After making one final attempt to install, marshalling all of the bits of information picked up during repeated reinstalls, I have actually gotten everything to work except the sound card. I have a full gui, I have a graphic log in screen, I am on the network, and I have a full working Sun Star office suite, as well as a Corel office suite. What I am hoping for now, is that a replacement of the sound card with a pure hardware version will solve my sound problems, but we shall see.
    The main attitude adjustments that I have to make when dealing with Linux have to do with maneuvering around the many partitions, and getting used to life without file associations. My present state of knowledge in Linux requires me to enter the entire path to the file I wish to open. I must also know which program to use with which file; this can be somewhat of a chore at first because many of the Linux file extensions are different from those of DOS. The only good thing about all of these problems is that they remind me what computers are like for non computer people. I do tech support at work (as I did on my last job), and it is sometimes hard for me to remember how mysterious and frightening a computer can be for the uninitiated; I have now been suitably reminded by Linux. Working with Linux or Unix makes me feel like I did when I got my first computer many tears ago (or is that years ago). In the future I plan to have Wine (WINdows Emulator), and most of the Corel programs on Linus. I am also anxious to learn about Linux/Unix interecompatability. Linux does conform to the stated Unix standards, so I am hoping that it will run Unix programs off the shelf, though I have heard of applications specifically written to enable Linux to run Unix programs. Whatever the case, I hope to be running some unix software on my Linux machine by this summer. This would be purely an exercise, since I am in the process of getting Junior (my honest to goodness Unix machine) up and running.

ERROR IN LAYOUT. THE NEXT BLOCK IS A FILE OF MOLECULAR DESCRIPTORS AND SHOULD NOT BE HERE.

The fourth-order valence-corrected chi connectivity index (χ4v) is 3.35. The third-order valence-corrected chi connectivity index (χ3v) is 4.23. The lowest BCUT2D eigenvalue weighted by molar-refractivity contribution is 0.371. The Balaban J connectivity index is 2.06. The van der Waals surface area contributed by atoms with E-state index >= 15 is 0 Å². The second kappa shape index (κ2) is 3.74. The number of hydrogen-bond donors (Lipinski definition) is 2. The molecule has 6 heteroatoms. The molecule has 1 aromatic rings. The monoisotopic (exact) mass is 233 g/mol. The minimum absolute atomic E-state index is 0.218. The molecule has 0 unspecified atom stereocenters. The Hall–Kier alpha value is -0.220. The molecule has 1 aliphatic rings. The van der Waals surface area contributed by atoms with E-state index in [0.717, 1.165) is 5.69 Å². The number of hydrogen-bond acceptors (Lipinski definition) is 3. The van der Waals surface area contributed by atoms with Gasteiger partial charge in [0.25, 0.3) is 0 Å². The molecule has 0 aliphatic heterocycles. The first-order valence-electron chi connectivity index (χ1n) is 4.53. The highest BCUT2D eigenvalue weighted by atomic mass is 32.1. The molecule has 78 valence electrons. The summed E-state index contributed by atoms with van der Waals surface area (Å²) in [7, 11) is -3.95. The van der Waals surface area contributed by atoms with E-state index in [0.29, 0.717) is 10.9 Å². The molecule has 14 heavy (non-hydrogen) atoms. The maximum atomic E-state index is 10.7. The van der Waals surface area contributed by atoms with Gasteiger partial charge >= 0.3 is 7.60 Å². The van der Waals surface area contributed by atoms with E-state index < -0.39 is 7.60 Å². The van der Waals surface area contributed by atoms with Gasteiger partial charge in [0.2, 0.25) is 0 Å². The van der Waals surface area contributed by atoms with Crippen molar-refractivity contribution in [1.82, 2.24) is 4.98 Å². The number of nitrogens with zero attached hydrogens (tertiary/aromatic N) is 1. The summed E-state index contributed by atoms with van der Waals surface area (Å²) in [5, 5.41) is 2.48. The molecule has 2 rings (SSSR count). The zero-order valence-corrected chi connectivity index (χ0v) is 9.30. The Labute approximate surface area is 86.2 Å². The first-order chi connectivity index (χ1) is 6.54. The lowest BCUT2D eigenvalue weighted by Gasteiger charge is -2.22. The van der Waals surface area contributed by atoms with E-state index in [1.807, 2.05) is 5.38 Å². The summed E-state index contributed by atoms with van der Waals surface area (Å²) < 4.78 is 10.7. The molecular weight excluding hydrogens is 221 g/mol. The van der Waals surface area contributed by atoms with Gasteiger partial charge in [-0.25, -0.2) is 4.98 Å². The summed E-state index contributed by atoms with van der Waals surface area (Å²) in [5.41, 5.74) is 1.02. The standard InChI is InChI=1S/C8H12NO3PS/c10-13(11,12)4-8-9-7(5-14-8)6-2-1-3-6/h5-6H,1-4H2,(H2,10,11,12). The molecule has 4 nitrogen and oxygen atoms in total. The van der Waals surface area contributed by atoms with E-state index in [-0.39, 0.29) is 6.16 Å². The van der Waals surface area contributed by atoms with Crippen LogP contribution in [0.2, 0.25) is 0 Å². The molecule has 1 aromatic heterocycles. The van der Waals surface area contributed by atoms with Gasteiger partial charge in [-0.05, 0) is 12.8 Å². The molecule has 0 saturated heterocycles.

Though the free distribution and open sourcing of Solaris has taken much of the wind out of the sails of the Linux movement, there are still many good reasons to learn and use Linux - not the least of which is that nobody owns it, and it is still free for commercial use (Solaris requires the usual licensing, for the commercial user). Redhat has now taken a two tier support with their distro of Linux, which, at least at first glance, may make it less desirable than had once been the case. With several old computers laying around the house, and a number of new distros out there, I hope to do a little experimentation, and comparison. I presently have only a single Linux computer, and it sees little use, compared to my Solaris machines.

I will be greatly expanding and updating this section, sometime this spring. (2008)